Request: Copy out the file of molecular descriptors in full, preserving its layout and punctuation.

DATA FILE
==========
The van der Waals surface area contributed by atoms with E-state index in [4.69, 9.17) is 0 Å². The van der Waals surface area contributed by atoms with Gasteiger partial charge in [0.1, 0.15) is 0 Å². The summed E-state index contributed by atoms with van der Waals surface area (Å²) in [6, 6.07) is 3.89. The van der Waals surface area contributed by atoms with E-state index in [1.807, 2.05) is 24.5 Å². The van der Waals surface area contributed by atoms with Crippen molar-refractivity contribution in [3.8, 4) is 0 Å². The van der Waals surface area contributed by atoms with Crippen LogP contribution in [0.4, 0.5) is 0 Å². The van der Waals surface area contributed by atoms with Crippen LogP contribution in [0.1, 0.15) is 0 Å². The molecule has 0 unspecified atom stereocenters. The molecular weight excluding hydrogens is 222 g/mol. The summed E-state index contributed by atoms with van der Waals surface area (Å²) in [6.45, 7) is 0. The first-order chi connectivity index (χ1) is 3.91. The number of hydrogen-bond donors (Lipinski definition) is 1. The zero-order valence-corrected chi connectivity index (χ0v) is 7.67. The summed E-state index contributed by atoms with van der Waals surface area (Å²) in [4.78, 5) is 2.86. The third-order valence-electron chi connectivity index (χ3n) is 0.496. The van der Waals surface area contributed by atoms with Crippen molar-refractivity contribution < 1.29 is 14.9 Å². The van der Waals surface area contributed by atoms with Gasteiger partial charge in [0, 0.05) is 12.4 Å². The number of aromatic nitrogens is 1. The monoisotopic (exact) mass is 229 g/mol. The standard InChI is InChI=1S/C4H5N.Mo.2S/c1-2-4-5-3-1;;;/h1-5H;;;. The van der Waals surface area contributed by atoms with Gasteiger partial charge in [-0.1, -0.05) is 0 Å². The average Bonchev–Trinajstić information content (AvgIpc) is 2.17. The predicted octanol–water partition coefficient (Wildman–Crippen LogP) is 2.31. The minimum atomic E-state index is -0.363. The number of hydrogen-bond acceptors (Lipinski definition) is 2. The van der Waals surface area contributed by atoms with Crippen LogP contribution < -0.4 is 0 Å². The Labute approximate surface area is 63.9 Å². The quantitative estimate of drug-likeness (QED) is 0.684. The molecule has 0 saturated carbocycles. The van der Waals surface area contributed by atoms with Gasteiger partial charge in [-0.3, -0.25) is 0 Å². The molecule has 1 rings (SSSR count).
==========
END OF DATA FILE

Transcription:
The van der Waals surface area contributed by atoms with E-state index in [4.69, 9.17) is 0 Å². The van der Waals surface area contributed by atoms with Gasteiger partial charge in [0.1, 0.15) is 0 Å². The summed E-state index contributed by atoms with van der Waals surface area (Å²) in [6, 6.07) is 3.89. The van der Waals surface area contributed by atoms with E-state index in [1.807, 2.05) is 24.5 Å². The van der Waals surface area contributed by atoms with Crippen molar-refractivity contribution in [3.8, 4) is 0 Å². The van der Waals surface area contributed by atoms with Crippen LogP contribution in [0.4, 0.5) is 0 Å². The van der Waals surface area contributed by atoms with Crippen LogP contribution in [0.1, 0.15) is 0 Å². The molecule has 0 unspecified atom stereocenters. The molecular weight excluding hydrogens is 222 g/mol. The summed E-state index contributed by atoms with van der Waals surface area (Å²) in [6.45, 7) is 0. The first-order chi connectivity index (χ1) is 3.91. The number of hydrogen-bond donors (Lipinski definition) is 1. The zero-order valence-corrected chi connectivity index (χ0v) is 7.67. The summed E-state index contributed by atoms with van der Waals surface area (Å²) in [4.78, 5) is 2.86. The third-order valence-electron chi connectivity index (χ3n) is 0.496. The van der Waals surface area contributed by atoms with Crippen molar-refractivity contribution < 1.29 is 14.9 Å². The van der Waals surface area contributed by atoms with Gasteiger partial charge in [0, 0.05) is 12.4 Å². The number of aromatic nitrogens is 1. The monoisotopic (exact) mass is 229 g/mol. The standard InChI is InChI=1S/C4H5N.Mo.2S/c1-2-4-5-3-1;;;/h1-5H;;;. The van der Waals surface area contributed by atoms with Gasteiger partial charge in [-0.1, -0.05) is 0 Å². The average Bonchev–Trinajstić information content (AvgIpc) is 2.17. The predicted octanol–water partition coefficient (Wildman–Crippen LogP) is 2.31. The minimum atomic E-state index is -0.363. The number of hydrogen-bond acceptors (Lipinski definition) is 2. The van der Waals surface area contributed by atoms with Crippen LogP contribution < -0.4 is 0 Å². The Labute approximate surface area is 63.9 Å². The quantitative estimate of drug-likeness (QED) is 0.684. The molecule has 0 saturated carbocycles. The van der Waals surface area contributed by atoms with Gasteiger partial charge in [-0.3, -0.25) is 0 Å². The molecule has 1 rings (SSSR count).